[C]overed entities may satisfy the requirement to post the notice on the covered entity’s home page by including a link in a conspicuous location on the covered entity’s home page that immediately directs the individual to the content of the notice elsewhere on the Web site. …[C]overed entities can comply by posting “in language” Web links, which are links written in each of the 15 non-English languages posted conspicuously on the home page that direct the individual to the full text of the tagline indicating how the individual may obtain language assistance services. For instance, a tagline directing an individual to a Web site with the full text of a tagline written in Haitian Creole should appear as “Kreyòl Ayisien” rather than “Haitian Creole.”

In other words, the notices must be on your website in the top languages in your state, and there must be links to these notices in those top 15 languages on your homepage.

How to comply with the website rules of Section 1557

There was some discussion about requiring all the notices in full to be on the home page of each website, but the agency determined that this was not practical. “In today’s increasingly electronic and digital age where covered entities may make their first impressions through Web content (often on small mobile devices),” HHS wrote in the final rule, “we are sensitive to covered entities’ need for autonomy in designing and managing the appearance of their public internet home pages.”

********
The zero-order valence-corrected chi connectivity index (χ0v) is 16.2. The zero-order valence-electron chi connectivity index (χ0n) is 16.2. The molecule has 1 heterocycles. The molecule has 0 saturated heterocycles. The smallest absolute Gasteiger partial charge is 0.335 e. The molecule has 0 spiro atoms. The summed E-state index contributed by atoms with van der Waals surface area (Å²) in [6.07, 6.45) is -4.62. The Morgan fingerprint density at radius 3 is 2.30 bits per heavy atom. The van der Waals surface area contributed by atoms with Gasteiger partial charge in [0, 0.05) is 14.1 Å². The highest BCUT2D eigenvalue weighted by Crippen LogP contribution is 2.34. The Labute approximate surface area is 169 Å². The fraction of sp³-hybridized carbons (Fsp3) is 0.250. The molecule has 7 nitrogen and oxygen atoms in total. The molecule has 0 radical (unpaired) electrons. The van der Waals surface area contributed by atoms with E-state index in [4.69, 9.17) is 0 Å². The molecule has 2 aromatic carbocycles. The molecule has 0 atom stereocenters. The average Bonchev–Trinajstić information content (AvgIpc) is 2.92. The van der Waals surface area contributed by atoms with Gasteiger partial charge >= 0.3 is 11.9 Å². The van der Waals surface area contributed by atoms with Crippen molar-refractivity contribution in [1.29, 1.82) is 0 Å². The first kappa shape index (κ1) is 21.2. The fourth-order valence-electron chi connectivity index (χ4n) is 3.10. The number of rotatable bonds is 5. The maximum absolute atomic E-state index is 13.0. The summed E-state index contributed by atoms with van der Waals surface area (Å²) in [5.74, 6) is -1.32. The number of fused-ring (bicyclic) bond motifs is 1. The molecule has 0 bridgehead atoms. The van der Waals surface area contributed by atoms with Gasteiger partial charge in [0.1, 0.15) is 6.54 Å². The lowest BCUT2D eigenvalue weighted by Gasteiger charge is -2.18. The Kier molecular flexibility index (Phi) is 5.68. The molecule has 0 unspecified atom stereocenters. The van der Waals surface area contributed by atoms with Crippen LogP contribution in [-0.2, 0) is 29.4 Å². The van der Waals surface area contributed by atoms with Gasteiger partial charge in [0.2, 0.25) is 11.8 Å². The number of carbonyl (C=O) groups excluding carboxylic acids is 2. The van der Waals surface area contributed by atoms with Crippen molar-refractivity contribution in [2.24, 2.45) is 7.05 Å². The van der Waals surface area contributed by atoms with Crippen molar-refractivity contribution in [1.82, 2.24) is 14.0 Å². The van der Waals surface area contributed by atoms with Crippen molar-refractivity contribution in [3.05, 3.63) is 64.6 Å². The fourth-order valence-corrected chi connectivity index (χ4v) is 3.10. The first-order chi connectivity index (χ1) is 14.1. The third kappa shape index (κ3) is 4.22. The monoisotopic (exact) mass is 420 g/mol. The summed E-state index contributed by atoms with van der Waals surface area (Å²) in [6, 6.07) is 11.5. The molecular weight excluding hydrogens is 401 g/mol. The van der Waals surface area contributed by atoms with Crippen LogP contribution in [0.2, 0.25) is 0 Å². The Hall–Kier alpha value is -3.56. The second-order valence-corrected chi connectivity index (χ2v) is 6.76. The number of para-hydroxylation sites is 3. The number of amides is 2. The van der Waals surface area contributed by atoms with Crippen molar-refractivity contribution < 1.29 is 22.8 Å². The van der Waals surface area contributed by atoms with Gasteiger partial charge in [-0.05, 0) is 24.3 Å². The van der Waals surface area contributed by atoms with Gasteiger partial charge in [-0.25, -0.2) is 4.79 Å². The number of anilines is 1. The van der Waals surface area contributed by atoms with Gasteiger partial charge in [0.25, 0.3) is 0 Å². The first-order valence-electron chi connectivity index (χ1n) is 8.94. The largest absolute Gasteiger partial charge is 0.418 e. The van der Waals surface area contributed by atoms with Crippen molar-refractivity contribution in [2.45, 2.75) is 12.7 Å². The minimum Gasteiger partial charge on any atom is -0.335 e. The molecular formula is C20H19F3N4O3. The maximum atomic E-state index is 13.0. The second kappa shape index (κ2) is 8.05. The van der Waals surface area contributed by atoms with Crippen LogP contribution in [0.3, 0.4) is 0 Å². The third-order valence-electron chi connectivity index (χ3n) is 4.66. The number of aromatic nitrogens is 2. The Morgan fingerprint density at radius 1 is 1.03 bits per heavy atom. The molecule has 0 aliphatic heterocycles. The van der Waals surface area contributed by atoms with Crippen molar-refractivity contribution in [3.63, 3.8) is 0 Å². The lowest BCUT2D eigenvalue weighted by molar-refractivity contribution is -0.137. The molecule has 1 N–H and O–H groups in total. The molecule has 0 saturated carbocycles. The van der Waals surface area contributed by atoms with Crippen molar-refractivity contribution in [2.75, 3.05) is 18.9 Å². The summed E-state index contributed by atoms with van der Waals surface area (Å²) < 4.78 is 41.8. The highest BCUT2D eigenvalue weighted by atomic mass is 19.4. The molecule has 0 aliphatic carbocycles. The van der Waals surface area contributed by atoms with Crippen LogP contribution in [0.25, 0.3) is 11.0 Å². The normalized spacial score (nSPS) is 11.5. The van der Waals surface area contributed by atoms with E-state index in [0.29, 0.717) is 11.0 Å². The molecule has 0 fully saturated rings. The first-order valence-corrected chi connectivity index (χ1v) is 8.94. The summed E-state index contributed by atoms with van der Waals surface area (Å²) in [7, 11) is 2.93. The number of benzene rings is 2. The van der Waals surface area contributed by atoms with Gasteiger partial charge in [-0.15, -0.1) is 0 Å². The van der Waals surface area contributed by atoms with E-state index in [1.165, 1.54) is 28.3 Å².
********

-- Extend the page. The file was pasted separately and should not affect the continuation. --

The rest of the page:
In spite of this sensitivity, HHS concluded that downloading and posting the notices on the website would take 10 minutes. This strikes us as unrealistic. We know that many practices don’t have direct access to their websites or the skills to post the notices. We also know that building that many new pages and creating that many links with any thought toward design will take more than 10 minutes.

This may be why many covered entities just haven’t gotten around to complying with this rule yet. If you’re in that position, here are some things to consider:

  • Finding the best spot for the homepage links may be a challenge. Adding 15 links to your homepage would almost never be a good design decision. We think first of the footer, the section circled in the screenshot below. If you have a sidebar on your homepage, that might be another option.